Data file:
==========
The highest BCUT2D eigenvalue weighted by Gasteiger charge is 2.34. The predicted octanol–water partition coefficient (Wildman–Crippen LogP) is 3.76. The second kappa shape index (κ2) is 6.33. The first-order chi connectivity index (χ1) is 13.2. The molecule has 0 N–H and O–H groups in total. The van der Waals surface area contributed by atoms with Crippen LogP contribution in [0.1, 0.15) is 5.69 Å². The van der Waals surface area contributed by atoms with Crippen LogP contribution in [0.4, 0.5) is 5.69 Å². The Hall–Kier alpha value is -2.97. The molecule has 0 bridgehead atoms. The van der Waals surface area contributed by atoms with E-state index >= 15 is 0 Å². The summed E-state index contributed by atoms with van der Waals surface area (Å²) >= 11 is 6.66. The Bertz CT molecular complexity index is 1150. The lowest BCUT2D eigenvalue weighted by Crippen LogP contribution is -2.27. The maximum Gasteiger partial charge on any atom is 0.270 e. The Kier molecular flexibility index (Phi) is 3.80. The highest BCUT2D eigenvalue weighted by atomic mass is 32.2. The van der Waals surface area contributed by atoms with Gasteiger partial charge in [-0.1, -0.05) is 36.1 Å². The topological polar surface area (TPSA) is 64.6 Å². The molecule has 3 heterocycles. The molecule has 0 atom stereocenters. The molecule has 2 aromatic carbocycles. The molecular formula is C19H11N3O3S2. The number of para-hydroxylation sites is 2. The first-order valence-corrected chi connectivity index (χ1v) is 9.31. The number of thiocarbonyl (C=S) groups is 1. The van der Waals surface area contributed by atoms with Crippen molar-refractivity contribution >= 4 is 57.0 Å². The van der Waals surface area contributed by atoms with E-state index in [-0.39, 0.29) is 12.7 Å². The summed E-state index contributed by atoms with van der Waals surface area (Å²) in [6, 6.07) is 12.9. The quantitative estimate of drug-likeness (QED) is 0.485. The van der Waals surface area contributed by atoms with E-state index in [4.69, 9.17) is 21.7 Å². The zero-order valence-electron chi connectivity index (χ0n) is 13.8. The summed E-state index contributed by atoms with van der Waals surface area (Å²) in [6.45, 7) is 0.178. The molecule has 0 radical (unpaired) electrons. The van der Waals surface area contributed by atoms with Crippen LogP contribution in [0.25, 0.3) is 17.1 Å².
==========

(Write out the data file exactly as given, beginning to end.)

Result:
The highest BCUT2D eigenvalue weighted by Gasteiger charge is 2.34. The predicted octanol–water partition coefficient (Wildman–Crippen LogP) is 3.76. The second kappa shape index (κ2) is 6.33. The first-order chi connectivity index (χ1) is 13.2. The molecule has 0 N–H and O–H groups in total. The van der Waals surface area contributed by atoms with Crippen LogP contribution in [0.1, 0.15) is 5.69 Å². The van der Waals surface area contributed by atoms with Crippen LogP contribution in [0.4, 0.5) is 5.69 Å². The Hall–Kier alpha value is -2.97. The molecule has 0 bridgehead atoms. The van der Waals surface area contributed by atoms with E-state index >= 15 is 0 Å². The summed E-state index contributed by atoms with van der Waals surface area (Å²) >= 11 is 6.66. The Bertz CT molecular complexity index is 1150. The lowest BCUT2D eigenvalue weighted by Crippen LogP contribution is -2.27. The maximum Gasteiger partial charge on any atom is 0.270 e. The Kier molecular flexibility index (Phi) is 3.80. The highest BCUT2D eigenvalue weighted by atomic mass is 32.2. The van der Waals surface area contributed by atoms with Gasteiger partial charge in [-0.1, -0.05) is 36.1 Å². The topological polar surface area (TPSA) is 64.6 Å². The molecule has 3 heterocycles. The molecule has 0 atom stereocenters. The molecule has 2 aromatic carbocycles. The molecular formula is C19H11N3O3S2. The number of para-hydroxylation sites is 2. The first-order valence-corrected chi connectivity index (χ1v) is 9.31. The number of thiocarbonyl (C=S) groups is 1. The van der Waals surface area contributed by atoms with Crippen molar-refractivity contribution >= 4 is 57.0 Å². The van der Waals surface area contributed by atoms with E-state index in [-0.39, 0.29) is 12.7 Å². The summed E-state index contributed by atoms with van der Waals surface area (Å²) in [6, 6.07) is 12.9. The quantitative estimate of drug-likeness (QED) is 0.485. The van der Waals surface area contributed by atoms with E-state index in [4.69, 9.17) is 21.7 Å². The zero-order valence-electron chi connectivity index (χ0n) is 13.8. The summed E-state index contributed by atoms with van der Waals surface area (Å²) in [6.45, 7) is 0.178. The molecule has 0 radical (unpaired) electrons. The van der Waals surface area contributed by atoms with Crippen LogP contribution in [0.25, 0.3) is 17.1 Å².